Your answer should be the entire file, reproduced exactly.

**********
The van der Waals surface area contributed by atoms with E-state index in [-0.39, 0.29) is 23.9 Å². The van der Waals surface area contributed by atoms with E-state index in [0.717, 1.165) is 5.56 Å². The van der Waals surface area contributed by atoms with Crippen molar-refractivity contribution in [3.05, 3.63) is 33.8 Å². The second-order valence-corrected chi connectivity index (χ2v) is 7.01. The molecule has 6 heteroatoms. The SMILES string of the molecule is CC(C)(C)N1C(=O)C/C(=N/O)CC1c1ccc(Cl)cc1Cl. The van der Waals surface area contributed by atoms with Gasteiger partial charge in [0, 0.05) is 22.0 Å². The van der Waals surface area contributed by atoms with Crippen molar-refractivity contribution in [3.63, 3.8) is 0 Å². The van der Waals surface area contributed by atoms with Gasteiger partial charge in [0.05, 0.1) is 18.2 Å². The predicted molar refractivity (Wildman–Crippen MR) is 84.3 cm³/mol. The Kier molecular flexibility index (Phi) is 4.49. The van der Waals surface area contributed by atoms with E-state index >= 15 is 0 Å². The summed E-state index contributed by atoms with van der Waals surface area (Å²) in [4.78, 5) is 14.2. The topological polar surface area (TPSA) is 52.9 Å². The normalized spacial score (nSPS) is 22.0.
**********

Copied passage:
The van der Waals surface area contributed by atoms with E-state index in [-0.39, 0.29) is 23.9 Å². The van der Waals surface area contributed by atoms with E-state index in [0.717, 1.165) is 5.56 Å². The van der Waals surface area contributed by atoms with Crippen molar-refractivity contribution in [3.05, 3.63) is 33.8 Å². The second-order valence-corrected chi connectivity index (χ2v) is 7.01. The molecule has 6 heteroatoms. The SMILES string of the molecule is CC(C)(C)N1C(=O)C/C(=N/O)CC1c1ccc(Cl)cc1Cl. The van der Waals surface area contributed by atoms with Gasteiger partial charge in [0, 0.05) is 22.0 Å². The van der Waals surface area contributed by atoms with Crippen molar-refractivity contribution in [3.63, 3.8) is 0 Å². The van der Waals surface area contributed by atoms with Gasteiger partial charge in [0.05, 0.1) is 18.2 Å². The predicted molar refractivity (Wildman–Crippen MR) is 84.3 cm³/mol. The Kier molecular flexibility index (Phi) is 4.49. The van der Waals surface area contributed by atoms with E-state index >= 15 is 0 Å². The summed E-state index contributed by atoms with van der Waals surface area (Å²) in [4.78, 5) is 14.2. The topological polar surface area (TPSA) is 52.9 Å². The normalized spacial score (nSPS) is 22.0.